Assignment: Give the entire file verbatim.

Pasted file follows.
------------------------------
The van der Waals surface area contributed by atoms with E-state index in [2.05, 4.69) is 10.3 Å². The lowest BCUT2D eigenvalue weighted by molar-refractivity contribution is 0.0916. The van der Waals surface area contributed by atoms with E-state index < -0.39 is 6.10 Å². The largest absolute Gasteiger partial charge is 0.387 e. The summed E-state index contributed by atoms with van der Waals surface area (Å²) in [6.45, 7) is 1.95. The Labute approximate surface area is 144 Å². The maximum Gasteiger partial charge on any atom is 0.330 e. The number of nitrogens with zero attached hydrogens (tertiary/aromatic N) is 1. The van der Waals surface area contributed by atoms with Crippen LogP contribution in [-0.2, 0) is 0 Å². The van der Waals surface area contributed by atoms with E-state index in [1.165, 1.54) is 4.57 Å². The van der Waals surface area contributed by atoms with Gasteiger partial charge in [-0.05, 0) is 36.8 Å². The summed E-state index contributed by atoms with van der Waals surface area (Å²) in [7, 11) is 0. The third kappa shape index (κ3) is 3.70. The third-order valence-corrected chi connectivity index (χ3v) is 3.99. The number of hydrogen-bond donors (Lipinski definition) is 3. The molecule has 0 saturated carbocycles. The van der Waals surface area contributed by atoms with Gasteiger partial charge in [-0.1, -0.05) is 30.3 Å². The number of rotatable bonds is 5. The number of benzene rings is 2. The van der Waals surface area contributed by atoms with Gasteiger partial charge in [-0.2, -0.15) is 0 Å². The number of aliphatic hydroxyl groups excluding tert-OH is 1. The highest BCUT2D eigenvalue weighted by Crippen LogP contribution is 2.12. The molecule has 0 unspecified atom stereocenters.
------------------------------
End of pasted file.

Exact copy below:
The van der Waals surface area contributed by atoms with E-state index in [2.05, 4.69) is 10.3 Å². The lowest BCUT2D eigenvalue weighted by molar-refractivity contribution is 0.0916. The van der Waals surface area contributed by atoms with E-state index < -0.39 is 6.10 Å². The largest absolute Gasteiger partial charge is 0.387 e. The summed E-state index contributed by atoms with van der Waals surface area (Å²) in [6.45, 7) is 1.95. The Labute approximate surface area is 144 Å². The maximum Gasteiger partial charge on any atom is 0.330 e. The number of nitrogens with zero attached hydrogens (tertiary/aromatic N) is 1. The van der Waals surface area contributed by atoms with Crippen LogP contribution in [-0.2, 0) is 0 Å². The van der Waals surface area contributed by atoms with E-state index in [1.165, 1.54) is 4.57 Å². The van der Waals surface area contributed by atoms with Gasteiger partial charge in [-0.05, 0) is 36.8 Å². The summed E-state index contributed by atoms with van der Waals surface area (Å²) in [7, 11) is 0. The third kappa shape index (κ3) is 3.70. The third-order valence-corrected chi connectivity index (χ3v) is 3.99. The number of hydrogen-bond donors (Lipinski definition) is 3. The molecule has 0 saturated carbocycles. The van der Waals surface area contributed by atoms with Gasteiger partial charge in [-0.1, -0.05) is 30.3 Å². The number of rotatable bonds is 5. The number of benzene rings is 2. The van der Waals surface area contributed by atoms with Gasteiger partial charge in [-0.2, -0.15) is 0 Å². The number of aliphatic hydroxyl groups excluding tert-OH is 1. The highest BCUT2D eigenvalue weighted by Crippen LogP contribution is 2.12. The molecule has 0 unspecified atom stereocenters.